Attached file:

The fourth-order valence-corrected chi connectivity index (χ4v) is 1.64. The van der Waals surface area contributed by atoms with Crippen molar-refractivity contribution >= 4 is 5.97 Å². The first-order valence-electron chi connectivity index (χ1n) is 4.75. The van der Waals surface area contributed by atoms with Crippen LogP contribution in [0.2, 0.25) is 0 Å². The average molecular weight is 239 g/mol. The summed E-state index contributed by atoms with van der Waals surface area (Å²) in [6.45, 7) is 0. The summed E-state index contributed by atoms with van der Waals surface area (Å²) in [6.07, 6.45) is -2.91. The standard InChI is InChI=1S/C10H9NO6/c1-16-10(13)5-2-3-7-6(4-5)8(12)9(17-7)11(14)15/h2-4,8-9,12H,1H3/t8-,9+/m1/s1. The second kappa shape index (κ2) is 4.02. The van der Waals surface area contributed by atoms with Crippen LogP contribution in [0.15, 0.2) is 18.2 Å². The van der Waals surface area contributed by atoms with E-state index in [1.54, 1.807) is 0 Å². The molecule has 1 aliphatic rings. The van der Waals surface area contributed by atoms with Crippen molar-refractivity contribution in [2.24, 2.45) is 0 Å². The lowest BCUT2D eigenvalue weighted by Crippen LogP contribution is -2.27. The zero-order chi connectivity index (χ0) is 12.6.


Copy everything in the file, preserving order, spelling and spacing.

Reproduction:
The fourth-order valence-corrected chi connectivity index (χ4v) is 1.64. The van der Waals surface area contributed by atoms with Crippen molar-refractivity contribution >= 4 is 5.97 Å². The first-order valence-electron chi connectivity index (χ1n) is 4.75. The van der Waals surface area contributed by atoms with Crippen LogP contribution in [0.2, 0.25) is 0 Å². The average molecular weight is 239 g/mol. The summed E-state index contributed by atoms with van der Waals surface area (Å²) in [6.45, 7) is 0. The summed E-state index contributed by atoms with van der Waals surface area (Å²) in [6.07, 6.45) is -2.91. The standard InChI is InChI=1S/C10H9NO6/c1-16-10(13)5-2-3-7-6(4-5)8(12)9(17-7)11(14)15/h2-4,8-9,12H,1H3/t8-,9+/m1/s1. The second kappa shape index (κ2) is 4.02. The van der Waals surface area contributed by atoms with Crippen LogP contribution in [0.15, 0.2) is 18.2 Å². The van der Waals surface area contributed by atoms with E-state index in [1.54, 1.807) is 0 Å². The molecule has 1 aliphatic rings. The van der Waals surface area contributed by atoms with Crippen molar-refractivity contribution in [2.24, 2.45) is 0 Å². The lowest BCUT2D eigenvalue weighted by Crippen LogP contribution is -2.27. The zero-order chi connectivity index (χ0) is 12.6.